Did you have a Plan B? I was originally going to school to become a physical therapist. I have always loved science and had been inspired by a physical therapist who helped me along my journey of overcoming significant sport-induced knee injuries. However, in my practicum, I realized that I was not gifted with the skills to bring inspiration to the older generations. Through the inspiration of my parents’ careers, working at Disney World, and my vast experience with the YMCA, I realized that teaching children was where my passion, inspiration, and joy came from. I discovered how I could combine my love for science with my love for inspiring children to be inquisitive, intelligent, creative, kind and joyful by becoming an educator.
How do you like teaching a range of age groups rather than being a classroom teacher? I absolutely love my position as a PLTW teacher. I love being inspired by children of all ages. Through the project-based learning and STEAM teaching styles, children are able to learn from one another—not only about relative subjects, but also about working together, listening with a kind heart and learning from and challenging each other. In a world where school shootings are becoming more and more common while supposed adult role models are speaking with anger and judgment, anxiety and depression are becoming normalized. We need to teach students to act with kindness, respect diversity, talk with joy and empathize with others. PLTW provides students an enormous platform not only to learn about science and engineering, but also how to be a kind, positive, creative, empathetic and inspirational citizens of our world.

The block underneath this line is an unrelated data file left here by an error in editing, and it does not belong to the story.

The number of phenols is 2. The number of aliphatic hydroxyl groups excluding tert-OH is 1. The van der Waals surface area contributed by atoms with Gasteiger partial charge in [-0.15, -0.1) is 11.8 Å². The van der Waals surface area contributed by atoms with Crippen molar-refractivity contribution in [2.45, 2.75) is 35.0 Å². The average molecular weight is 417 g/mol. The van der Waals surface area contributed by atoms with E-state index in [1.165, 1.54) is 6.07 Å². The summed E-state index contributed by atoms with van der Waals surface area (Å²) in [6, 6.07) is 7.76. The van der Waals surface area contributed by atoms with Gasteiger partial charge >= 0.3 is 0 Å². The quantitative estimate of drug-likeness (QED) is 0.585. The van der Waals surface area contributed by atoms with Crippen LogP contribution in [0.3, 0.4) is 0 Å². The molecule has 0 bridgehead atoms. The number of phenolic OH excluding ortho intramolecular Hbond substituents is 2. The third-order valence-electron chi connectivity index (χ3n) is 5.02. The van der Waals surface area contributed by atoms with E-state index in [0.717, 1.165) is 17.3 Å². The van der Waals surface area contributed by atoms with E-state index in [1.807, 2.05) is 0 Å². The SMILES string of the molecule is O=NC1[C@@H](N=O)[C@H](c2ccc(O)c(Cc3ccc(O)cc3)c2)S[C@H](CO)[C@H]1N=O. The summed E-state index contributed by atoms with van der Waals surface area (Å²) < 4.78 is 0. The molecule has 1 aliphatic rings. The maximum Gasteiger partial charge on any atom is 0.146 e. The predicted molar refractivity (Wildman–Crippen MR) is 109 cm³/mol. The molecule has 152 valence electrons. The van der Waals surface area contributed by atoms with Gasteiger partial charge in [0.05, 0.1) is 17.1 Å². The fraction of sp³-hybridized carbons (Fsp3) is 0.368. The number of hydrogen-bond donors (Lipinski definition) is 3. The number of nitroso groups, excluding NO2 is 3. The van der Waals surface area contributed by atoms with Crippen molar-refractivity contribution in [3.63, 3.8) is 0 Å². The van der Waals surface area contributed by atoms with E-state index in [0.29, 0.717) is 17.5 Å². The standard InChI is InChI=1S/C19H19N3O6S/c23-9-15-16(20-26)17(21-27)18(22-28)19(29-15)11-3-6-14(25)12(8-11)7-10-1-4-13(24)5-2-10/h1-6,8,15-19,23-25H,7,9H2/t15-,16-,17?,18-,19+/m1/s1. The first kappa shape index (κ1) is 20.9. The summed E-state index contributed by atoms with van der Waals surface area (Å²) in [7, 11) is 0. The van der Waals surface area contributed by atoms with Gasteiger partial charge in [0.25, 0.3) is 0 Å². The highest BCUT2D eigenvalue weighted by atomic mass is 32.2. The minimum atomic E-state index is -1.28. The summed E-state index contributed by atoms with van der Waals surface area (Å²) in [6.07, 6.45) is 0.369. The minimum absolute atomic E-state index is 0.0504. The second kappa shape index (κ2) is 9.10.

Your enthusiasm for science is impressive. Does it come naturally? Thank you! What a nice compliment! I would say that it only comes naturally insofar as the students’ energy and positive responses towards the project-based learning and STEAM style fuels me with enthusiasm. The AAPS PLTW cohort is a group of teachers that share this same passion and through our collaborations and love for the subjects, I gain much of my enthusiasm. Burns Park students are eager to ask questions and hungry to learn. I love that through PLTW, they are encouraged to ask questions and research the answers by assuming ownership of their learning, all while kindly and collaboratively working with others. I also keep the end in mind as I am teaching. If one student might be inspired through my energy and love for science to change our world for the better, I have a duty to bring that energy to my teaching. I have found that what I put out through teaching, I receive back exponentially.
How do you keep students engaged? When I teach PLTW, I not only teach the standards, I also teach and model how to work as a team. Part of working as a team is inspiring everyone to have an active role in the design process. Discovery of core standards is key—not through lectures, but through hand-on projects that require students to work and learn collaboratively with kindness and inspiration.
In your four years in AAPS, what’s the most important thing you’ve learned about teaching? Diversity truly is our strength. When teaching, differentiating through collaboration with teachers, parents and students is key to achieving optimal learning—not just for students, but for teachers as well. I hesitate to even consider myself exceptional, as the only reason one would recognize me as exceptional is for the support (through constructive criticism and inspiration) that I receive from colleagues, students and parents. I am surrounded by exceptional people with a passion for teaching and exceptional students and families with a passion to learn. AAPS sure knows how to hire the best of the best teachers. What an honor it is to work with so many of them!